At its best, light sensitivity (photophobia) is annoying. However, the condition can also be painful, not to mention dangerous – especially if it impacts your ability to drive.
An optometrist should evaluate any episodes of abnormal light sensitivity.
9 Things That Cause Light Sensitivity
Schedule an appointment with your optometrist ASAP. In the meantime, see if one of these nine common causes of light sensitivity may be related to your situation.
You have a migraine (maybe a pain-free ocular migraine)
Migraines come in multiple forms, and light sensitivity is almost a universal symptom. Sometimes people experience light sensitivity as part of a migraine’s onset (called an “aura). Other times, the migraine sets in, and light sensitivity is a result.
FYI: Pain is not always a symptom of migraines. They are known for the severity of the headaches they cause. However, ocular migraines are different. They may occur with only a small level of headache or discomfort, but they affect the field of vision and can cause light sensitivity. They are worth investigating because eliminating common causes – like too much screen time or eye strain – can prevent their reoccurrence.
Excess light exposure (UV damage)
If you’ve spent time outdoors without proper sun protection, including eyeglasses, you may be experiencing light sensitivity because you’re eyes are sunburned. Your eyes are more sensitive to the sun’s UV rays than your skin. Sunglasses with UV protection are essential.
If you’ve spent time outdoors without sunglasses, especially if you were near water or in the snow, you may be experiencing temporary sun damage. If your child complains of light sensitivity and they were outdoors in the sun, water, or snow the day before, it’s time to get them properly fitted sunglasses as well.
As this post “goes to press,” Florida is in the middle of spring bloom. This means we’re headed into peak allergy season when many patients mention their itchy, watery, red, irritated, and light-sensitive eyes.
Once you’ve confirmed the issue is allergies – and not an infection – over-the-counter allergy medications and allergy-eye drops are typically enough to soothe your symptoms.
Since we already mentioned them, let’s continue with the potential eye infection – one of the most common causes or red eyes (and light sensitivity). When eyes are infected – usually bacterial or viral – they become pink/red (hence the term “pink eye”). They are typically irritated, goopy, and unhappy about bright light.
Most infections resolve independently after a week or so of eye baths, compresses, and rest. However, your optometrist or physician can prescribe antibiotic drops if the infection is bacterial (typically associated with yellowish/greenish goop rather than clear or whitish goop).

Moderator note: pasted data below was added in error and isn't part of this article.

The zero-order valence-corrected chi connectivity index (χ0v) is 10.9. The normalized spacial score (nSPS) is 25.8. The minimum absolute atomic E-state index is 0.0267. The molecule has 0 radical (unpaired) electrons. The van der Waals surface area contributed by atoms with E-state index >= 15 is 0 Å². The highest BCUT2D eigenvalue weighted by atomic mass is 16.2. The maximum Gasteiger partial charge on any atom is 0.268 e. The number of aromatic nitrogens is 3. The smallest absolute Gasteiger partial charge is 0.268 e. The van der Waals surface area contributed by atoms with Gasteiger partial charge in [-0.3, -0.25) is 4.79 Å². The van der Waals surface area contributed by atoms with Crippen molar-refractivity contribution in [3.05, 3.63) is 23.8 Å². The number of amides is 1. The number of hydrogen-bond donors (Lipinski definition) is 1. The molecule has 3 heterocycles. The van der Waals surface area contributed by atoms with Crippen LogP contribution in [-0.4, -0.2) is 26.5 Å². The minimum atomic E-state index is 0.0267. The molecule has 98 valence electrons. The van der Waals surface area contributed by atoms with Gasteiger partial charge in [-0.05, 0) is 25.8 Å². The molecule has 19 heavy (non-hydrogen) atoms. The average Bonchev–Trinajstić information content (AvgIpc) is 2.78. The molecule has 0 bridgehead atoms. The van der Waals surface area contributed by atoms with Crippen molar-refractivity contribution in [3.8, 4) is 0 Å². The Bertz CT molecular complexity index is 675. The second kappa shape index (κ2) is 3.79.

Do you spend a lot of time in front of screens? Are you 50 years old or more? It could be that you have a case of dry eye. When the eyes don’t blink enough (which happens when you’re using screens) or as lubrication dries up due to age, the eyes become more prone to dry eye – causing light sensitivity.
In most cases, dry eye can be reversed by using mindful screen practices, non-preservative eye drops, getting healthy sleep each night, and staying hydrated. For more serious or chronic cases, your optometrist may provide special drops or ointments, exercises, or other treatment options to keep your eyes from drying out.
Medication side effects
Some people are unaware, or forget, that medications can cause light sensitivity as a side effect. Some of the most common examples include:
- Estrogen-based contraceptives
- And many more
The list is too long to continue. However, read your prescription labels or consult with your pharmacy to see if your medications – over the counter or otherwise – can cause light sensitivity. We also recommend bringing a list of current medications to your next eye exam. We’re happy to review it and let you know which – if any – causes eye or vision-related side effects.
Scratched cornea (corneal abrasion)
Most of the time, a light surface scratch heals quickly, and light sensitivity fades as it heals. However, a corneal abrasion is more severe. It is a deeper scratch, can take longer to heal, and may also become permanent if it’s not addressed soon enough or the cause (like over-rubbing the eyes) continues.
Optometrists notice corneal abrasions during routine eye exams. At that point, we’ll let you know what we see and how to treat it. In the meantime, an abrased cornea is more sensitive to light.
Inflammation in the eye
There are multiple conditions that involve inflammation in the eyes. Examples include:
- Infected corneas
These almost always require treatment from a physician or optometrist.
If you’re pregnant and suddenly light-sensitive, it’s worth calling your OB/GYN or midwife. While your pregnancy puts you at higher risk for developing dry eye, light sensitivity is also a symptom of pre-eclampsia.
Pre-eclampsia is very serious and puts you and your baby at risk. Most women that have vision-related symptoms of pre-eclampsia also experience flashing lights, blurred, or spotted vision, but it’s always better to err on the side of caution.
Call Atlantic Eye Institute If You Experience Atypical Light Sensitivity
Are you experiencing light sensitivity that isn’t normal, and you’re not sure why? Give us a call here at Atlantic Eye Institute, (904) 241-7865. We’d much rather tell you that there’s nothing to worry about than have you suffering from a treatable cause. We’ll listen to your symptoms, ask questions about your current medical history and lifestyle, and then give you a thorough exam.
Most causes of light sensitivity are treatable, so the sooner, the better! Contact us to schedule an appointment or to speak to one of our optometrists online.